As always, predicting the future is a mug’s game and with all the other uncertainties and risks currently prevalent in markets, the best approach is to always have a well-diversified portfolio, not dependent on any specific outcome. In addition, working with a trusted intermediary and having a long-term plan in place and sticking to it is possibly the best action one can take.
Source: Camper (2022), Greylisting looms over SA | News24
Source: 2: FATF, retrieved from Home (fatf-gafi.org)
Source: Dentlinger (2023), SA still on thin ice – Batohi on efforts to avoiding Greylisting (ewn.co.za)
Source: Dentlinger (2023), Two anti-money laundering bills to prevent greylisting signed into law (ewn.co.za)
Source: ESAAMLG (2021), Follow-Up Report to Botswana’s assessment of anti-money laundering and counter-terrorist financing measures (fatf-gafi.org)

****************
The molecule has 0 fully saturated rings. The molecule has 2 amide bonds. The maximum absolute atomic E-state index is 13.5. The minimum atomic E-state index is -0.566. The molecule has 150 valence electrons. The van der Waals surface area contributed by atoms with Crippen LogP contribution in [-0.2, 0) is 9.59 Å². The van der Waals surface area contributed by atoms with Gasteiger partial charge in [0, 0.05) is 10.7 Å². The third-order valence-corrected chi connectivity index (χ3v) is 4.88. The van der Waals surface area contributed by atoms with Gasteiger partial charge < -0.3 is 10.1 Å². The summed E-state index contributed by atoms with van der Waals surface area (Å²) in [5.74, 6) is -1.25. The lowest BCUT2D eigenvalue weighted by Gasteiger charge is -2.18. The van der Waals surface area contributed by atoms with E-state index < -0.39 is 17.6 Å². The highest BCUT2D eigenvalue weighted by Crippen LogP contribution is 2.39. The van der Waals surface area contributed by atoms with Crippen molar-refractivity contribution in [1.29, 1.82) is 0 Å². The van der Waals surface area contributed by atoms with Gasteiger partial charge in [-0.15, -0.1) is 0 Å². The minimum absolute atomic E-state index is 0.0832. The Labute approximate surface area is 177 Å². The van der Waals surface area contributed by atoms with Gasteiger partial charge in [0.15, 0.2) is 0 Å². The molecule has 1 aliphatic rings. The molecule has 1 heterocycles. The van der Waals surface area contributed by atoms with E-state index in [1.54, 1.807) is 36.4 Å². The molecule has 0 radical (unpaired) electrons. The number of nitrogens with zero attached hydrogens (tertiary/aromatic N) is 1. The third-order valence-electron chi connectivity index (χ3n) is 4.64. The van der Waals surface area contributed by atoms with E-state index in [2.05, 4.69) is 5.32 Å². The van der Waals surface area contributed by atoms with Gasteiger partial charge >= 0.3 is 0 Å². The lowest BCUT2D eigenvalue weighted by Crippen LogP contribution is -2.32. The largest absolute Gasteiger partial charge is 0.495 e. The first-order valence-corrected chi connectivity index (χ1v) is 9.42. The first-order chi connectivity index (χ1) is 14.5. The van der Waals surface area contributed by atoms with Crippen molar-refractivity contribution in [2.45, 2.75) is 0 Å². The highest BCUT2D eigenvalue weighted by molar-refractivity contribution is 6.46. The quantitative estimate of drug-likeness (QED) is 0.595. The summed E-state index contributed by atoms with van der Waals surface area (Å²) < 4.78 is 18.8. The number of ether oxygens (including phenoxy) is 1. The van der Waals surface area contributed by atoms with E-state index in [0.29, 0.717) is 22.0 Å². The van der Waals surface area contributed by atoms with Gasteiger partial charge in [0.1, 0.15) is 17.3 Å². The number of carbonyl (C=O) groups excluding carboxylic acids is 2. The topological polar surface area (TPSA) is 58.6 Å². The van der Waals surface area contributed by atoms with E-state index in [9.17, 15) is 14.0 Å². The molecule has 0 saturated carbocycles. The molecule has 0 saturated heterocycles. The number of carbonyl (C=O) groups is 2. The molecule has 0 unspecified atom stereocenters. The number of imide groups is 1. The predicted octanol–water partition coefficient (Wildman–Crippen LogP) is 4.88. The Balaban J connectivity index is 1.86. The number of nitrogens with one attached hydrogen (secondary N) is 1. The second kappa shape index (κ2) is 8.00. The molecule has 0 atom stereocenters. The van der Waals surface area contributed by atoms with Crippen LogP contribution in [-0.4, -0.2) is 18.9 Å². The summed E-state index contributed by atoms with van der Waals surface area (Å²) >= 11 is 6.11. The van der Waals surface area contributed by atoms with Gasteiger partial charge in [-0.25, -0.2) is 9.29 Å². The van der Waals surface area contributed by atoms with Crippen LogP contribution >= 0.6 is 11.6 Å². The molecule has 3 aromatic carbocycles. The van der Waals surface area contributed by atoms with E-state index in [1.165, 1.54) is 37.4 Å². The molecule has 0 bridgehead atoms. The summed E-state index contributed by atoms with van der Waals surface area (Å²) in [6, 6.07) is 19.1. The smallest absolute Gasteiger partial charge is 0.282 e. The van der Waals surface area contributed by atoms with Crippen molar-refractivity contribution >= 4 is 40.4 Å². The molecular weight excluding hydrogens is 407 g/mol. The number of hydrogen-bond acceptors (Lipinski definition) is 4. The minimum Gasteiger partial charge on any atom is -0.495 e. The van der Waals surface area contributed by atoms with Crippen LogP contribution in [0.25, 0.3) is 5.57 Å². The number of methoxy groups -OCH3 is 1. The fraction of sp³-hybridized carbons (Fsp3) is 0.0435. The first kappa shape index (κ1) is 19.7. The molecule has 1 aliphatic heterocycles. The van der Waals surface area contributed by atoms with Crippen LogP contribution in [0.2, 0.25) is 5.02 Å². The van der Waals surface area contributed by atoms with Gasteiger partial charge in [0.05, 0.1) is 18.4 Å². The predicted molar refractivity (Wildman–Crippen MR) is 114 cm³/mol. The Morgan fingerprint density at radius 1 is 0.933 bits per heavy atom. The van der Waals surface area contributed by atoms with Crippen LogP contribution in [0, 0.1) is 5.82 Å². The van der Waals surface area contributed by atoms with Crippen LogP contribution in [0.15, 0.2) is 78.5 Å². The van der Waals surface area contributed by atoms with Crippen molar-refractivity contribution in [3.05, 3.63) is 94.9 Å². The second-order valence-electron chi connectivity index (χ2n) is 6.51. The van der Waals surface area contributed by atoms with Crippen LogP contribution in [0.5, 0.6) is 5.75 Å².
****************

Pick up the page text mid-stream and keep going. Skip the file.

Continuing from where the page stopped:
Basel Institute on Governance (2022), retrieved from 221128_Special_report_greylisting_in_SSA_final_4526c5e5bc.pdf
Kida & Paetzold (2021), retrieved from The Impact of Gray-Listing on Capital Flows: An Analysis Using Machine Learning (imf.org)
Source: Reserve Bank Quarterly Bulletin (2023), Full Quarterly Bulletin – No 306 – December 2022 (resbank.co.za)
Source: Reserve Bank Quarterly Bulletin (2023), Full Quarterly Bulletin – No 306 – December 2022 (resbank.co.za)
Source: Khraief (2022; Morocco on track to get off the FATF grey list (zawya.com)
Source: Dalip (2022), The EU’s 2020 Methodology vs. The FATF Greylist – ACAMS Today